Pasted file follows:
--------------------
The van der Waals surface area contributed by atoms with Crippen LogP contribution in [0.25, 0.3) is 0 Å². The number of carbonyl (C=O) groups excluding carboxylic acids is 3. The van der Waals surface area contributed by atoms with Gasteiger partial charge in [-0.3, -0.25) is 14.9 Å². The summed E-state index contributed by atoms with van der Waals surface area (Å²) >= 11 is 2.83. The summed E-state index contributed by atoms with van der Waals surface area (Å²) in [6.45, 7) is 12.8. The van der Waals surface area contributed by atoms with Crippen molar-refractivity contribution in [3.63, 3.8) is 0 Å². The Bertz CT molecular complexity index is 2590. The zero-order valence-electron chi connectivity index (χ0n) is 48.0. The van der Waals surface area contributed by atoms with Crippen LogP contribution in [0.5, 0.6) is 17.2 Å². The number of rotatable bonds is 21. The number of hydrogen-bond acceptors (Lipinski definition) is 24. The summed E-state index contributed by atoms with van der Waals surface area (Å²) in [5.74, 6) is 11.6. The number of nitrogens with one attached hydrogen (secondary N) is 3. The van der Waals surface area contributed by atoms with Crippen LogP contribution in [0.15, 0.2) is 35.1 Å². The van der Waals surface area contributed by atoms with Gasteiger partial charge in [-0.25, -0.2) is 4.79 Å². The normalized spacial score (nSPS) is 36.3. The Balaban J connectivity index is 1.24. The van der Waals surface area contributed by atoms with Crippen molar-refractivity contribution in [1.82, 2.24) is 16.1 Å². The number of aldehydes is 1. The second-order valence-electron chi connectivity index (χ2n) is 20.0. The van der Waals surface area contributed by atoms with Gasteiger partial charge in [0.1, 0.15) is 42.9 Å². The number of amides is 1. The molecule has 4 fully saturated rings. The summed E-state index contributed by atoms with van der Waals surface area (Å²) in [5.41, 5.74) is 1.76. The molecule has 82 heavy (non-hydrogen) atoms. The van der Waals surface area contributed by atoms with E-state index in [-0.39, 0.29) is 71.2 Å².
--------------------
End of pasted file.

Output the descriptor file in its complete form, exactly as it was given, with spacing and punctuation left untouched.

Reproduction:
The van der Waals surface area contributed by atoms with Crippen LogP contribution in [0.25, 0.3) is 0 Å². The number of carbonyl (C=O) groups excluding carboxylic acids is 3. The van der Waals surface area contributed by atoms with Gasteiger partial charge in [-0.3, -0.25) is 14.9 Å². The summed E-state index contributed by atoms with van der Waals surface area (Å²) >= 11 is 2.83. The summed E-state index contributed by atoms with van der Waals surface area (Å²) in [6.45, 7) is 12.8. The van der Waals surface area contributed by atoms with Crippen molar-refractivity contribution in [3.63, 3.8) is 0 Å². The Bertz CT molecular complexity index is 2590. The zero-order valence-electron chi connectivity index (χ0n) is 48.0. The van der Waals surface area contributed by atoms with Crippen LogP contribution in [0.5, 0.6) is 17.2 Å². The number of rotatable bonds is 21. The number of hydrogen-bond acceptors (Lipinski definition) is 24. The summed E-state index contributed by atoms with van der Waals surface area (Å²) in [5.74, 6) is 11.6. The number of nitrogens with one attached hydrogen (secondary N) is 3. The van der Waals surface area contributed by atoms with Crippen LogP contribution in [0.15, 0.2) is 35.1 Å². The van der Waals surface area contributed by atoms with Gasteiger partial charge in [-0.25, -0.2) is 4.79 Å². The normalized spacial score (nSPS) is 36.3. The Balaban J connectivity index is 1.24. The van der Waals surface area contributed by atoms with Crippen molar-refractivity contribution in [1.82, 2.24) is 16.1 Å². The number of aldehydes is 1. The second-order valence-electron chi connectivity index (χ2n) is 20.0. The van der Waals surface area contributed by atoms with Gasteiger partial charge in [0.1, 0.15) is 42.9 Å². The number of amides is 1. The molecule has 4 fully saturated rings. The summed E-state index contributed by atoms with van der Waals surface area (Å²) in [5.41, 5.74) is 1.76. The molecule has 82 heavy (non-hydrogen) atoms. The van der Waals surface area contributed by atoms with E-state index in [-0.39, 0.29) is 71.2 Å².